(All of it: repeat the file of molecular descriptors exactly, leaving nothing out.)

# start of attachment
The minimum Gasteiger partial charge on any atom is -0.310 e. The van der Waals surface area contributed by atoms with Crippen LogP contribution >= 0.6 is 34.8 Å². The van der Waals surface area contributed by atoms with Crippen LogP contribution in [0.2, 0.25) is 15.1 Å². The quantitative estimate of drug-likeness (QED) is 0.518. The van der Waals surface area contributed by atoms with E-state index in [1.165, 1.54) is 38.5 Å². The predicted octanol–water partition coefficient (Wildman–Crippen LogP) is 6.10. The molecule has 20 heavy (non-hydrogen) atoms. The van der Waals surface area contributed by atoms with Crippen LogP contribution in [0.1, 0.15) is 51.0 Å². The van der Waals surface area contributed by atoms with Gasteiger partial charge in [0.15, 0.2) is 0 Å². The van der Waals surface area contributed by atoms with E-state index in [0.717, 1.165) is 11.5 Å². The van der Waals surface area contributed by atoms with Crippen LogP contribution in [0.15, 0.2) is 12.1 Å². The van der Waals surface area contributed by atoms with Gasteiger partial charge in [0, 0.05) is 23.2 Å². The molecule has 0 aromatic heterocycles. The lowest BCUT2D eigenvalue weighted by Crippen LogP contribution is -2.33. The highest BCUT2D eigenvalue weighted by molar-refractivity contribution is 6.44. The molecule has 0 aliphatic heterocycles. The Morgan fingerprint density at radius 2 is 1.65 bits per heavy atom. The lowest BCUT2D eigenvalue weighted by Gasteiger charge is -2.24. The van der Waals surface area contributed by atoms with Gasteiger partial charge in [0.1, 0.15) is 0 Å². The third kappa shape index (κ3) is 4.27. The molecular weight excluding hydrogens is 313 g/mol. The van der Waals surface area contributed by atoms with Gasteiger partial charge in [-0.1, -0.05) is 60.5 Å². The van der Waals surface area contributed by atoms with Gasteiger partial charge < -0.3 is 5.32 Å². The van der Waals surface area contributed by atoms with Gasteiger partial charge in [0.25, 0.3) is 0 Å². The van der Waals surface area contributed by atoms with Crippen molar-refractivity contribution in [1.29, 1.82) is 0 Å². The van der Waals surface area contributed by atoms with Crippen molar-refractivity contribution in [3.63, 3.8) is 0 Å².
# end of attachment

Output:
The minimum Gasteiger partial charge on any atom is -0.310 e. The van der Waals surface area contributed by atoms with Crippen LogP contribution >= 0.6 is 34.8 Å². The van der Waals surface area contributed by atoms with Crippen LogP contribution in [0.2, 0.25) is 15.1 Å². The quantitative estimate of drug-likeness (QED) is 0.518. The van der Waals surface area contributed by atoms with E-state index in [1.165, 1.54) is 38.5 Å². The predicted octanol–water partition coefficient (Wildman–Crippen LogP) is 6.10. The molecule has 20 heavy (non-hydrogen) atoms. The van der Waals surface area contributed by atoms with Crippen LogP contribution in [0.1, 0.15) is 51.0 Å². The van der Waals surface area contributed by atoms with Gasteiger partial charge in [0.15, 0.2) is 0 Å². The van der Waals surface area contributed by atoms with E-state index in [0.717, 1.165) is 11.5 Å². The van der Waals surface area contributed by atoms with Crippen LogP contribution in [0.15, 0.2) is 12.1 Å². The van der Waals surface area contributed by atoms with Gasteiger partial charge in [0, 0.05) is 23.2 Å². The molecule has 0 aromatic heterocycles. The lowest BCUT2D eigenvalue weighted by Crippen LogP contribution is -2.33. The highest BCUT2D eigenvalue weighted by molar-refractivity contribution is 6.44. The molecule has 0 aliphatic heterocycles. The Morgan fingerprint density at radius 2 is 1.65 bits per heavy atom. The lowest BCUT2D eigenvalue weighted by Gasteiger charge is -2.24. The van der Waals surface area contributed by atoms with Gasteiger partial charge in [0.1, 0.15) is 0 Å². The third kappa shape index (κ3) is 4.27. The molecular weight excluding hydrogens is 313 g/mol. The van der Waals surface area contributed by atoms with Gasteiger partial charge in [-0.1, -0.05) is 60.5 Å². The van der Waals surface area contributed by atoms with Gasteiger partial charge < -0.3 is 5.32 Å². The van der Waals surface area contributed by atoms with Gasteiger partial charge in [0.25, 0.3) is 0 Å². The van der Waals surface area contributed by atoms with Crippen molar-refractivity contribution in [1.29, 1.82) is 0 Å². The van der Waals surface area contributed by atoms with Crippen molar-refractivity contribution in [3.63, 3.8) is 0 Å².